Miltiades was not rich enough to raise this large sum of money, so he died in prison. His son Cimon went to claim his body, so that he might bury it properly; but the hard-hearted judges refused to let him have it until he had paid his father's debt.

Thus forced to turn away without his father's corpse, Cimon visited his friends, who lent him the necessary money. Miltiades, who had been the idol of the people, was now buried hurriedly and in secret, because the ungrateful Athenians had forgotten all the good he had done them, and remembered only his faults.



Contents

Front Matter
Review

Early Inhabitants of Greece
The Deluge of Ogyges
Founding of Important Cities
Story of Deucalion
Daedalus and Icarus
The Adventures of Jason
Theseus Visits the Labyrinth
The Terrible Prophecy
The Sphinx's Riddle
Death of Oedipus
The Brothers' Quarrel
The Taking of Thebes
The Childhood of Paris
Muster of the Troops
Sacrifice of Iphigenia
The Wrath of Achilles
Death of Hector and Achilles
The Burning of Troy
Heroic Death of Codrus
The Blind Poet
The Rise of Sparta
The Spartan Training
The Brave Spartan Boy
Public Tables in Sparta
Laws of Lycurgus
The Messenian War
The Music of Tyrtaeus
Aristomenes' Escape
The Olympic Games
Milo of Croton
The Jealous Athlete
The Girls' Games
The Bloody Laws of Draco
The Laws of Solon
The First Plays
The Tyrant Pisistratus
The Tyrant's Insult
Death of the Conspirators
Hippias Driven out of Athens
The Great King
Hippias Visits Darius
Destruction of the Persian Host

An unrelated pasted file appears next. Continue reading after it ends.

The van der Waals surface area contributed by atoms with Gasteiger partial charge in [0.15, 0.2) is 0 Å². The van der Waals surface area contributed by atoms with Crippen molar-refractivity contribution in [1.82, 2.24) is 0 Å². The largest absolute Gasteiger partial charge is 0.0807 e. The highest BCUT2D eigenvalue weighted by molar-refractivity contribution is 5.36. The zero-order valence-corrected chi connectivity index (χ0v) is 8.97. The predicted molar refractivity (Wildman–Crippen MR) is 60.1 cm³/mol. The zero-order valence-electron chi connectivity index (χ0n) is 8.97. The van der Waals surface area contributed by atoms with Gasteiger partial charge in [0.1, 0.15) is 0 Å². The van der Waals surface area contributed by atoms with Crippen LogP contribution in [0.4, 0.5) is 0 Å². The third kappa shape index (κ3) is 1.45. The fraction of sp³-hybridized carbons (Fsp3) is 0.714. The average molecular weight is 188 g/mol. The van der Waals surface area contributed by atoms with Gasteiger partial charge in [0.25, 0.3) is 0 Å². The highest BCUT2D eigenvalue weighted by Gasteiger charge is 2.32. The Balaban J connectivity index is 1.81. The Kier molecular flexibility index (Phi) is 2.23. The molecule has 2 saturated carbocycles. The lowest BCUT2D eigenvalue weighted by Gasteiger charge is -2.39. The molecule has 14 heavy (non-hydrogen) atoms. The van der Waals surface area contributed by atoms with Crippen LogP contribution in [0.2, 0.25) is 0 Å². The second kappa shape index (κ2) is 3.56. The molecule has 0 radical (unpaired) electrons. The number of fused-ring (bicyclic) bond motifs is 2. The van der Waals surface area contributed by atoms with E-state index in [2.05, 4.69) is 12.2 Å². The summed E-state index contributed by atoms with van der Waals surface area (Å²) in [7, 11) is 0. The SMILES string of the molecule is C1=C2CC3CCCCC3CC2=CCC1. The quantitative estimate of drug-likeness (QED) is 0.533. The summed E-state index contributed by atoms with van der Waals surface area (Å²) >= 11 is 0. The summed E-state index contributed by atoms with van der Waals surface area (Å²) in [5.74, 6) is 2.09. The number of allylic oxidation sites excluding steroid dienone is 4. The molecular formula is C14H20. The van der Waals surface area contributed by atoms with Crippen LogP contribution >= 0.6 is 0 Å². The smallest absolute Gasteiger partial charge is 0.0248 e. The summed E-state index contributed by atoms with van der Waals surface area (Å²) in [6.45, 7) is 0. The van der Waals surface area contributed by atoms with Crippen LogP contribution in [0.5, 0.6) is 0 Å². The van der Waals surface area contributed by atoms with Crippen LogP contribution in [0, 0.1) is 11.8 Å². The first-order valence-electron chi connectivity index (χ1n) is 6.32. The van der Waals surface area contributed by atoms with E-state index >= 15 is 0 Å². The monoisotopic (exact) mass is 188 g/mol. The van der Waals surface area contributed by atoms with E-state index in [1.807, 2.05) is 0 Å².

Advance of the Second Host
The Battle of Marathon
Miltiades' Disgrace
Aristides the Just
Two Noble Spartan Youths
The Great Army
Preparations for Defense
Leonidas at Thermopylae
Death of Leonidas
The Burning of Athens
Battles of Salamis and Plataea
The Rebuilding of Athens
Death of Pausanias
Cimon Improves Athens
The Earthquake
The Age of Pericles
Teachings of Anaxagoras
Peloponnesian War Begins
Death of Pericles
The Philosopher Socrates
Socrates' Favorite Pupil
Youth of Alcibiades
Greek Colonies in Italy
Alcibiades in Disgrace
Death of Alcibiades
Overthrow of Thirty Tyrants
Accusation of Socrates
Death of Socrates
The Defeat of Cyrus
Retreat of the Ten Thousand
Agesilaus in Asia
A Strange Interview
The Peace of Antalcidas
The Theban Friends
Thebes Free Once More
The Battle of Leuctra
Death of Pelopidas
The Battle of Mantinea
The Tyrant of Syracuse
Damon and Pythias
The Sword of Damocles
Dion and Dionysius
Civil War in Syracuse
Death of Dion
Philip of Macedon
Philip Begins His Conquests
The Orator Demosthenes
Philip Masters Greece
Birth of Alexander
The Steed Bucephalus
Alexander as King
Alexander and Diogenes
Alexander's Beginning
The Gordian Knot
Alexander's Royal Captives
Alexander at Jerusalem
The African Desert
Death of Darius
Defeat of Porus
Return to Babylon
Death of Alexander
Division of the Realm
Death of Demosthenes
Last of the Athenians
The Colossus of Rhodes
The Battle of Ipsus
Demetrius and the Athenians
The Achaean League
Division in Sparta
Death of Agis
War of the Two Leagues
The Last of the Greeks
Greece a Roman Province